2. The non-disparagement clause used by Wisdom Properties was broadly drafted and imposed unfair obligations on the customer, and it was agreed it was invalid. If a non-disparagement clause was drafted more narrowly to simply prohibit statements which actually disparage the business, it may be valid in a standard form contract.

Conclusion: A simple and clear non-disparagement clause has more chance of being valid and enforceable than a complex and broadly drafted clause, as we will see in the case study below.

What legal action can be taken to remove a post or review?

A business which includes a valid non-disparagement clause in its documentation has a specific reason to request that a negative post or review be removed from social media.

There is no court decision on removal of a negative post or review on social media in Australia using a non-disparagement clause. But there is a court decision where a non-disparagement clause was used to prevent a program screening on traditional media (free to air television).

The decision is Cleary v Kocatekin [2012] NSWSC 364 in the Supreme Court of New South Wales in which Justice Davies was asked to enforce a non-disparagement clause in a deed of settlement of a building dispute between a builder and a customer. The clause was:

Each party agrees not to disparage or otherwise bring into disrepute or otherwise cause any injury or potential injury or damage to the good name and standing of the other, either orally or in writing.

The builder sought an injunction against Channel Seven to prevent it from screening on its Today Tonight program a story about the building dispute because the screening would be in breach that non-disparagement clause.

Justice Davies agreed and granted an interim injunction against Channel Seven (even though it was not a party to the deed of settlement), saying:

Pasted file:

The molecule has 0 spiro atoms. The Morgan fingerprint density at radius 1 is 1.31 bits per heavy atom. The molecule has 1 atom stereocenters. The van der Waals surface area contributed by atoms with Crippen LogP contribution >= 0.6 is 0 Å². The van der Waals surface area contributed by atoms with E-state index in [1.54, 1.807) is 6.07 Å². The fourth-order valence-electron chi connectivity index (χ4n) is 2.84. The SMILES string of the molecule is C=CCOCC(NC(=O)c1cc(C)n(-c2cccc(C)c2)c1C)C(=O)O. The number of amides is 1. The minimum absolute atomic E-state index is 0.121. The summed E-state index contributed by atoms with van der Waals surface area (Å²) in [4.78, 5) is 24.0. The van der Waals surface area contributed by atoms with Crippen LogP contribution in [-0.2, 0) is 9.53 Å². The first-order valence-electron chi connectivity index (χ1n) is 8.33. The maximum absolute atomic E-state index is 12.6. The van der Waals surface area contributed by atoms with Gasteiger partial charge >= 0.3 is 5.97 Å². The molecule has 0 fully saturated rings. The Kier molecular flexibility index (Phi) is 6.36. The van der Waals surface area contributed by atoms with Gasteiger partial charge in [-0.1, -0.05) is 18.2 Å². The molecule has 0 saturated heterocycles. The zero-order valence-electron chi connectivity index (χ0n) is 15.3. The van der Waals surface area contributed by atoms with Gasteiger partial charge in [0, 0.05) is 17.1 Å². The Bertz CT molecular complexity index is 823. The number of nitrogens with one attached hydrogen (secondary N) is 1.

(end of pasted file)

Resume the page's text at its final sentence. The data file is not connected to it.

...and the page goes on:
there is a serious question to be tried on the issue of whether Channel Seven would be aiding, abetting or assisting the breach of contract by the Defendant [the customer] by disclosing information concerning the dispute which might injure the good standing or repute of the Plaintiff [the builder]. [paragraph 35, judgment]


  1. A deed of settlement is drafted when a legal dispute is settled. It is not a standard form contract.
  2. The builder was able to use the clause against Channel Seven even though it was not a party to the deed because Channel Seven would be aiding, abetting or assisting the breach of contract by screening the interview.
  3. If the damage to reputation is serious enough to warrant the cost of legal proceedings, this decision will assist a business to seek a court order for the removal of a negative post or review on social media if it is in breach of a non-disparagement clause.


A properly drafted and valid non-disparagement clause could be a very useful legal tool to use for the removal of a negative post or review on social media, if coupled with the threat of legal proceedings.